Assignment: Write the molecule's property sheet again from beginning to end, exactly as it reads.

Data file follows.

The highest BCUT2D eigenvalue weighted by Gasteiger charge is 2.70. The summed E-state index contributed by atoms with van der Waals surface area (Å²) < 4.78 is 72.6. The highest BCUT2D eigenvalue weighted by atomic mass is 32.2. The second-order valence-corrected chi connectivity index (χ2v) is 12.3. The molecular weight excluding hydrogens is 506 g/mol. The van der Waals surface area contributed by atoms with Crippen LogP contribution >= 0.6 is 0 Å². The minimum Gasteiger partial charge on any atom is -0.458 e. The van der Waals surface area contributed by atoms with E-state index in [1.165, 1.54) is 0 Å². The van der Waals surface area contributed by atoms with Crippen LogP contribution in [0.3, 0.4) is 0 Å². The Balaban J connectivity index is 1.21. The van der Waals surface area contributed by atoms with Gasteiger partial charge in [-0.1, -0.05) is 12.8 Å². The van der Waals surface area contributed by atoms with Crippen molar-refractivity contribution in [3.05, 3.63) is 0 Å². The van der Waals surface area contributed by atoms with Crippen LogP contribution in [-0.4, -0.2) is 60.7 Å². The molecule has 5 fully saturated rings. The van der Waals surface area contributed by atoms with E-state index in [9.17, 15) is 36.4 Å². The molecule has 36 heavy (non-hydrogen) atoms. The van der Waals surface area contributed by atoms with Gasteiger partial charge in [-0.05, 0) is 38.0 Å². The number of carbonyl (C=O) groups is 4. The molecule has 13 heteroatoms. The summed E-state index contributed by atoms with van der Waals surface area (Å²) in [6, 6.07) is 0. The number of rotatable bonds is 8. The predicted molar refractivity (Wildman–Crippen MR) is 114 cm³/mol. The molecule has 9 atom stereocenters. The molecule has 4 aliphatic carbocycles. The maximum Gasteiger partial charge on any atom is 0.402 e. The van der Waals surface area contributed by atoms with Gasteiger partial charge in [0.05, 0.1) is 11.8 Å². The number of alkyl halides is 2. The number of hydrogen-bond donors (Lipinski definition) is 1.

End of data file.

The highest BCUT2D eigenvalue weighted by Gasteiger charge is 2.70. The summed E-state index contributed by atoms with van der Waals surface area (Å²) < 4.78 is 72.6. The highest BCUT2D eigenvalue weighted by atomic mass is 32.2. The second-order valence-corrected chi connectivity index (χ2v) is 12.3. The molecular weight excluding hydrogens is 506 g/mol. The van der Waals surface area contributed by atoms with Crippen LogP contribution >= 0.6 is 0 Å². The minimum Gasteiger partial charge on any atom is -0.458 e. The van der Waals surface area contributed by atoms with E-state index in [1.165, 1.54) is 0 Å². The van der Waals surface area contributed by atoms with Crippen LogP contribution in [0.3, 0.4) is 0 Å². The Balaban J connectivity index is 1.21. The van der Waals surface area contributed by atoms with Gasteiger partial charge in [-0.1, -0.05) is 12.8 Å². The van der Waals surface area contributed by atoms with Crippen molar-refractivity contribution in [3.05, 3.63) is 0 Å². The van der Waals surface area contributed by atoms with Crippen LogP contribution in [-0.4, -0.2) is 60.7 Å². The molecule has 5 fully saturated rings. The van der Waals surface area contributed by atoms with E-state index in [9.17, 15) is 36.4 Å². The molecule has 36 heavy (non-hydrogen) atoms. The van der Waals surface area contributed by atoms with Gasteiger partial charge in [-0.05, 0) is 38.0 Å². The number of carbonyl (C=O) groups is 4. The molecule has 13 heteroatoms. The summed E-state index contributed by atoms with van der Waals surface area (Å²) in [6, 6.07) is 0. The number of rotatable bonds is 8. The predicted molar refractivity (Wildman–Crippen MR) is 114 cm³/mol. The molecule has 9 atom stereocenters. The molecule has 4 aliphatic carbocycles. The maximum Gasteiger partial charge on any atom is 0.402 e. The van der Waals surface area contributed by atoms with Gasteiger partial charge in [0.05, 0.1) is 11.8 Å². The number of alkyl halides is 2. The number of hydrogen-bond donors (Lipinski definition) is 1.